Jose Leobardo's tiny farm "El Arbol" is barely more than a hectare, probably 2000 trees in total, and planted exclusively in Caturra. It's one of two lots adjacent to his home that he has planted in coffee. For him, coffee processing is a family affair, each family member assigned a specific role - one son oversees the harvesting of trees, another handles fermentation and washing, and the final son takes care of the parchment coffee through the drying stages. The part of Urrao where he comes from has really great altitude, 1850 meters on the valley floor, and coffee planted well above 2000. His coffee shared top placement in 2014 Taza de Antioquia (the Cup of Antioquia), a yearly competition with over 800 farmer contestants from the many growing regions. Submissions are made with the hopes of high placement and the successive auction-premiums that comes with it. Cold water springs are plentiful, and accompanied by cool climate make for slightly longer fermentation times (around 24 hours). Rains persist throughout the year seeing coffee on the trees every 3 weeks or so. Because of this, like Inz on the opposite side of the country, Urrao has two "peak" harvests instead of the common "main" and then the much smaller "fly" crops (a product of lower levels of precipitation).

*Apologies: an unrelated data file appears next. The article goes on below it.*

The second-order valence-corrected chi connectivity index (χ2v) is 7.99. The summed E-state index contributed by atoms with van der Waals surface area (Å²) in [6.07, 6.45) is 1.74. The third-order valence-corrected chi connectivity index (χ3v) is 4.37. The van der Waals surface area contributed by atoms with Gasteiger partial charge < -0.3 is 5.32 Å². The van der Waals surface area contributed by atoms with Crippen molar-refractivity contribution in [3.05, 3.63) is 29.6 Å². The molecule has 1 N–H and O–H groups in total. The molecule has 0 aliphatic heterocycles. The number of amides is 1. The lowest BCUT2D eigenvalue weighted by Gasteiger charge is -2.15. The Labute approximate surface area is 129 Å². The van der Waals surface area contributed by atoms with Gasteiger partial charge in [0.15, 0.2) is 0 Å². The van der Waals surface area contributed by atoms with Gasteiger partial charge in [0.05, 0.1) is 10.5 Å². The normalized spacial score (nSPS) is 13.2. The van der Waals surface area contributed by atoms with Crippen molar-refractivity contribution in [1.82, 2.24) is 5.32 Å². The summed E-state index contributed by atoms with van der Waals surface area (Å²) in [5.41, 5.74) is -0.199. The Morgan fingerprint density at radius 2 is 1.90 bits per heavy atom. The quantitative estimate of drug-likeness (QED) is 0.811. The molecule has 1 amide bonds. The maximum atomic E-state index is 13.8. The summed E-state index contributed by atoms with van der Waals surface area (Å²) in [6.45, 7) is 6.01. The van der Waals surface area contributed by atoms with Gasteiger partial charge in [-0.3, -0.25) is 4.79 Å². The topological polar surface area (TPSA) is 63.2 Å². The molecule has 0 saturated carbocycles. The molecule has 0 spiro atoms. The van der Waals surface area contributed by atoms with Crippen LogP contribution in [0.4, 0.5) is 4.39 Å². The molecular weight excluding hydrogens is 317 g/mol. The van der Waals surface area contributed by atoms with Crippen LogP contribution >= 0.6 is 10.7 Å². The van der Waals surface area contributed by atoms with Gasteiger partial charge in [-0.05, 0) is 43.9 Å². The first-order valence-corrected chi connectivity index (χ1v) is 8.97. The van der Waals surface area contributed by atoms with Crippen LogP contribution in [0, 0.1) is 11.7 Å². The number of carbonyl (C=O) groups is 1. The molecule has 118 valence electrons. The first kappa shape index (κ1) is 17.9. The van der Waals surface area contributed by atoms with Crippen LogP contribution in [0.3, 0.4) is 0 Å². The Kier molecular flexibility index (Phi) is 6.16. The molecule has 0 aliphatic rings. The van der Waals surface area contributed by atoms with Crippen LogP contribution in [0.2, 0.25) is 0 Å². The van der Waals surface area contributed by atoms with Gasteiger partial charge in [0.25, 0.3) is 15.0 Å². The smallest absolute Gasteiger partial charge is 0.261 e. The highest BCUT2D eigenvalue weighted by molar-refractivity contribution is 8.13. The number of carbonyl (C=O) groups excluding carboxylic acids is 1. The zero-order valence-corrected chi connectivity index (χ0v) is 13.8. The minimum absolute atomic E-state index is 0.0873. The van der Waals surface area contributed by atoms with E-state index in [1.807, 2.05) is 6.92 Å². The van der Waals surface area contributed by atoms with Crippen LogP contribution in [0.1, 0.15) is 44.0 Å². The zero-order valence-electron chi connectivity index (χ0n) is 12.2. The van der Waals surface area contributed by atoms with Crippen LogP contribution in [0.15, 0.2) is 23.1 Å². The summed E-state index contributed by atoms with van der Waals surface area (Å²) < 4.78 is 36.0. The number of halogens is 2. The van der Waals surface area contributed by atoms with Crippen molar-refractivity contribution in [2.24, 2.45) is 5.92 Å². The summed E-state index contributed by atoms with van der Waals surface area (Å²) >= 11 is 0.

Finca El Arbol's fragrance and aroma both have smells of baked goods, like cinnamon-sugar muffins, with dried currant, and blueberry accents. Molasses-like sweetness is more dominant in Full City roasts, with a scent of dark cocoa cookies. Breaking the wet crust releases a very sweet scent of raisin bread with cinnamon, and a light, tart citrus note. The brewed coffee shows has convincing sweetness and its fair share of fruit-forward flavors, though more like dried fruits than fresh. When hot, juicy body is apparent, and the cup pushes flavors molasses sugars, subtle dark fruit notes, and not so subtle dark cocoa tones. When the cup cools a bit, the fruit flavors that come up in the cup remind me of plum and date, some prune juice too. Mainly dark stone fruits come to mind I guess, flavors that run the range of rustic pectin sweetness, to the caramely palm sugar flavor that's found in Medjool dates. We've found the Urrao coffees to have mild to moderate acidity, and such is the case for this coffee. It does have an aspect of black tea, but it's much more in flavor rather than the tannic mouthfeel that accompanies the real thing. We found this coffee to show well at a wide roast range, darker roasting really boosting bittersweet cacao flavors without compromising some level of dark fruit.